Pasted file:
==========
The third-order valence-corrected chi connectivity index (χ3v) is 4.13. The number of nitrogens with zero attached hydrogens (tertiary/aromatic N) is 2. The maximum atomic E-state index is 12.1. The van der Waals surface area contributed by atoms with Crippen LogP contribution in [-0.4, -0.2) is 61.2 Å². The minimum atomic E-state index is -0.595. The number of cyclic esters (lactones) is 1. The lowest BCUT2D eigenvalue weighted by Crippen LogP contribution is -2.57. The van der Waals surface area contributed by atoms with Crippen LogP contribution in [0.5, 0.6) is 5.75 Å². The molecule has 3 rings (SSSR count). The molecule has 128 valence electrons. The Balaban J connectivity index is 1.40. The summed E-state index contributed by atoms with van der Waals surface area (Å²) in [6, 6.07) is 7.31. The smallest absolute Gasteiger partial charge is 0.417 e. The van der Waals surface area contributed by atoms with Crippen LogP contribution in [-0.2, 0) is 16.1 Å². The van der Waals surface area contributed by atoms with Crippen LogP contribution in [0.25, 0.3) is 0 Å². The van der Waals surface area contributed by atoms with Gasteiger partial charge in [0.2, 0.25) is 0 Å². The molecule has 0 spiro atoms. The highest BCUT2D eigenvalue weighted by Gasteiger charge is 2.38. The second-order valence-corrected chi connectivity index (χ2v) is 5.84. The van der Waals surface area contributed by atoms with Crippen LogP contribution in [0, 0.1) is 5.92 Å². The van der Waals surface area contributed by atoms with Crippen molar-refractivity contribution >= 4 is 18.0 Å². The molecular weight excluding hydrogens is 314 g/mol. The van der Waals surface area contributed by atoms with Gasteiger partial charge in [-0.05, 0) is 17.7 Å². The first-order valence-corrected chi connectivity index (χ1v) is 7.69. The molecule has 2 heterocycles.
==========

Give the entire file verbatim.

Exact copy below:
The third-order valence-corrected chi connectivity index (χ3v) is 4.13. The number of nitrogens with zero attached hydrogens (tertiary/aromatic N) is 2. The maximum atomic E-state index is 12.1. The van der Waals surface area contributed by atoms with Crippen LogP contribution in [-0.4, -0.2) is 61.2 Å². The minimum atomic E-state index is -0.595. The number of cyclic esters (lactones) is 1. The lowest BCUT2D eigenvalue weighted by Crippen LogP contribution is -2.57. The van der Waals surface area contributed by atoms with Crippen LogP contribution in [0.5, 0.6) is 5.75 Å². The molecule has 3 rings (SSSR count). The molecule has 128 valence electrons. The Balaban J connectivity index is 1.40. The summed E-state index contributed by atoms with van der Waals surface area (Å²) in [6, 6.07) is 7.31. The smallest absolute Gasteiger partial charge is 0.417 e. The van der Waals surface area contributed by atoms with Crippen LogP contribution in [-0.2, 0) is 16.1 Å². The van der Waals surface area contributed by atoms with Crippen LogP contribution in [0.25, 0.3) is 0 Å². The van der Waals surface area contributed by atoms with Gasteiger partial charge in [0.2, 0.25) is 0 Å². The molecule has 0 spiro atoms. The highest BCUT2D eigenvalue weighted by Gasteiger charge is 2.38. The second-order valence-corrected chi connectivity index (χ2v) is 5.84. The van der Waals surface area contributed by atoms with Crippen LogP contribution in [0, 0.1) is 5.92 Å². The van der Waals surface area contributed by atoms with Crippen molar-refractivity contribution >= 4 is 18.0 Å². The molecular weight excluding hydrogens is 314 g/mol. The van der Waals surface area contributed by atoms with Gasteiger partial charge in [-0.05, 0) is 17.7 Å². The first-order valence-corrected chi connectivity index (χ1v) is 7.69. The molecule has 2 heterocycles.